Herman Melville’s “The House-top. A Night Piece.”

Our own Morgan Meis in The Smart Set:

ScreenHunter_01 Jun. 15 19.54 I can’t get over the first two words of the poem: no sleep. No sleep. That's how Herman Melville began his poem, which is called “The House-top. A Night Piece.” It was written in July of 1863. America was in the midst of the Civil War — really in the thick of it.

In July of 1863 the action was in New York City. That's where the Draft Riots took place. For those who like to think of the story of the Civil War as roughly a story in which Right vanquishes Wrong, the Draft Riots are a troubling episode. The people of 1863 New York City were not happy with the Civil War and they didn't much want to fight in it. Many were particularly displeased by the Emancipation Proclamation, which Lincoln had announced earlier that year. A new round of the military draft was begun in July. Violence erupted quickly. And the violence was directed (also very quickly) at the free Black population of New York City. Black men and women who were captured by the marauding bands of rioters were beaten to death, tortured, set on fire. For a few days, the city descended into a nightmare. Melville describes it like this:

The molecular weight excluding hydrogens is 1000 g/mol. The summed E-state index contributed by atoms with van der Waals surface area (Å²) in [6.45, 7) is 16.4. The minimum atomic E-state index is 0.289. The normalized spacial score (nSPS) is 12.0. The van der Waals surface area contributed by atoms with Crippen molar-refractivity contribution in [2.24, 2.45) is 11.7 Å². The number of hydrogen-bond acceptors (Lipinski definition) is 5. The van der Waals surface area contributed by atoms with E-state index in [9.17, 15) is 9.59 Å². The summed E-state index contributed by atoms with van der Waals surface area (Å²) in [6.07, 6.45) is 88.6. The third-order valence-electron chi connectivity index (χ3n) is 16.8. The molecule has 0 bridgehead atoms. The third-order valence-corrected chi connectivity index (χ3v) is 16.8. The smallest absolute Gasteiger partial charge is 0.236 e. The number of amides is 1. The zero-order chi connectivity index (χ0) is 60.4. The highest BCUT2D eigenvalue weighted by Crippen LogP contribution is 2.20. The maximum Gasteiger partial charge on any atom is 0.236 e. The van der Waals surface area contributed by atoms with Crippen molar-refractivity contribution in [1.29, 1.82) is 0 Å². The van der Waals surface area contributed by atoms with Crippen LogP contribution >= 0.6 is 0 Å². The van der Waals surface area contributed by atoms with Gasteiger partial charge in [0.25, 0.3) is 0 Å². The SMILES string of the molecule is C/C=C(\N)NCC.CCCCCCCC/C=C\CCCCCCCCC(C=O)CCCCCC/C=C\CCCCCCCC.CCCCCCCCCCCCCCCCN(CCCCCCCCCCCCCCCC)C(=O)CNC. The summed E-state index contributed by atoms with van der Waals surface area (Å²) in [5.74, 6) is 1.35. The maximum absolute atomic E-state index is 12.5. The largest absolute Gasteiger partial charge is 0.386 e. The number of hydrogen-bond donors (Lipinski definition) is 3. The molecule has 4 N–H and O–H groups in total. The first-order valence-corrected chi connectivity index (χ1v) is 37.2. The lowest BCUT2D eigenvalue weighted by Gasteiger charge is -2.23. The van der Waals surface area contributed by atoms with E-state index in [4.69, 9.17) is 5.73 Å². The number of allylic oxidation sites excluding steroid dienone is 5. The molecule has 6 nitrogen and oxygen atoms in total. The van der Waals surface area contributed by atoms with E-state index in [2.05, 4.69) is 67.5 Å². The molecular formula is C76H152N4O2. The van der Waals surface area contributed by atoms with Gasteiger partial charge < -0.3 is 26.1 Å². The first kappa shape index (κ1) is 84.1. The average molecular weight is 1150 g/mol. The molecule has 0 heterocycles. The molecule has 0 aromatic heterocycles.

All civil charms
And priestly spells which late held hearts in awe—
Fear-bound, subjected to a better sway
Than sway of self; these like a dream dissolve,
And man rebounds whole æons back in nature.

Melville was always interested in the ways that man rebounds whole aeons back in nature. A biblical man and a fully contemporary man live simultaneously within the souls of the otherwise selfsame characters Melville created in his greatest literary works. “Call me Ishmael,” says Ishmael at the beginning of Moby-Dick. That opening line is so stark, so bold that it can hold its own against any literary work of the 20th or 21st century. There is nothing old fashioned about it. And yet, Ishmael wants his name to resonate back to the Old Testament, to the first son of Abraham about whom an angel of God proclaimed, “he shall be a wild ass of a man.”

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